Release Date: Apr 7, 2009
Record label: Reprise
Road warrior still making driving rock The backstory on Neil Young’s umpteenth studio album—rock star works with crazed mechanical genius to convert a beat-up ‘59 Lincoln Continental into a lean, green, eco-friendly machine, then drives it across America just to show that he can—informs nearly every song on Fork in the Road. There are almost as many references to cars, wheels, and roads in these lyrics as in the entire Springsteen catalog. Not surprisingly, all the car references and metaphors mean more than they seem, and Young has more on his mind than simple nostalgia for the golden age of the American auto.
Set in a dilapidated Veterans Administration hospital, Article 99 may be the first medical melodrama that isn’t about dedicated physicians performing life-saving acts of valor. It’s about dedicated physicians not performing life- saving acts of valor: Their hands are tied by the crisis in veterans’ health care — the calamitous lack of funding, the red tape, the increasingly prevalent policy of refusing to cover conditions (such as heart problems) that aren’t directly related to military service. To function as doctors, the movie’s heroes have to become outlaws in their own hospital.
When 2007’s Chrome Dreams II came out, it was nice to have the old Neil Young back. Not the grumpy old man of Living With War (2006) but the reflective statesman who just loved a cool breeze in his hair and an old country road. We should all be careful what we wish for. Young’s latest, Fork in the Road, sure has those breezes and those roads.
When Neil Young gave Fork in the Road its first airing on tour, fans thought the album would be so bad that several begged the record company not to release it. It was inspired by the Lincvolt project, in which Young's beloved 1959 Lincoln Continental was retooled by auto mechanic Johnathan Goodwin so as to make it far more fuel-efficient. The resulting album is a ragbag of environmentalist/credit-crunch rants and rusty old chuggers.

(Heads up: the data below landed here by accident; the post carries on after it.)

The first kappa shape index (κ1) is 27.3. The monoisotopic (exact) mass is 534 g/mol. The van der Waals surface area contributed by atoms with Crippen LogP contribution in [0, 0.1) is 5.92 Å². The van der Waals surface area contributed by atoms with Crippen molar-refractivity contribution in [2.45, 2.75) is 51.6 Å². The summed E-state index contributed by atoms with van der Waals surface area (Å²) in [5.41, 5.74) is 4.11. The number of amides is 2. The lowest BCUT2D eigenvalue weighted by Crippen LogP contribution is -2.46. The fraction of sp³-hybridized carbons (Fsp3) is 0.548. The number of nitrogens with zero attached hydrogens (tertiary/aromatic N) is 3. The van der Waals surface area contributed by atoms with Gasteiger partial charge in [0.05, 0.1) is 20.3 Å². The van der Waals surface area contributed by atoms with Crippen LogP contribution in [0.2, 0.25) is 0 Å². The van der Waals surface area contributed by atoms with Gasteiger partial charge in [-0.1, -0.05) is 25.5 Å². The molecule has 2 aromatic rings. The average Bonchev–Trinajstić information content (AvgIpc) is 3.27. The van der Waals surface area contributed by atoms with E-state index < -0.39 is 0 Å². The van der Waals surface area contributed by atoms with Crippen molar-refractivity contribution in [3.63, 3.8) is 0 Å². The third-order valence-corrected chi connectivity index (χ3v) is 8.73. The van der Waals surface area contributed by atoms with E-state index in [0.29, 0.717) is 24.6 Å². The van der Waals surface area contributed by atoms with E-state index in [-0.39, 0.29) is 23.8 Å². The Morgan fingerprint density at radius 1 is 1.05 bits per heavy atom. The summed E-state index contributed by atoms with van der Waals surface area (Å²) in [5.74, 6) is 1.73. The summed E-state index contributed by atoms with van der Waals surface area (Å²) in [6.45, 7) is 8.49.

Consider for a moment that the word “inspiration” means, etymologically speaking, the act of breathing in, something human beings must accomplish non-stop, without thinking, to exist. Although creative types like to talk about “waiting for inspiration” to strike, it’s nice to be reminded of the word’s origin and realize that inspiration, as an ideal, is all around us. To live, we must constantly be inspired.
Here it is - Neil Young's "car" album, the one inspired by his latest vehicular obsession: Lincvolt, a 1959 Lincoln Continental convertible that he outfitted with an electric engine and then drove to Washington. While the concept is inspired and resoundingly current, the jangly blues-bar rock seems an afterthought. Car-pun-heavy lyrics about mileage statistics and revenue streams - "Fill 'er up!" he shouts repeatedly in Fuel Line - make this a real stinker.
Neil Young's topicality forever courts disposability. 2006's Living With War and Are You Passionate? an administration earlier still ebb Bush-era bathwater. Yet when today transcends tomorrow, as on 1979's Rust Never Sleeps and Freedom a decade later, there's no stopping this "Old Man" whose '59 Lincoln Continental drives these latest headlines. Rust job Johnny Rotten becomes Road killer "Johnny Magic," flooring his now-green "heavy metal Continental" from Wichita to Congress as the "motorhead messiah." The succeeding "Cough Up the Bucks," another truck-stop chug, shrugs, "It's all about my car ...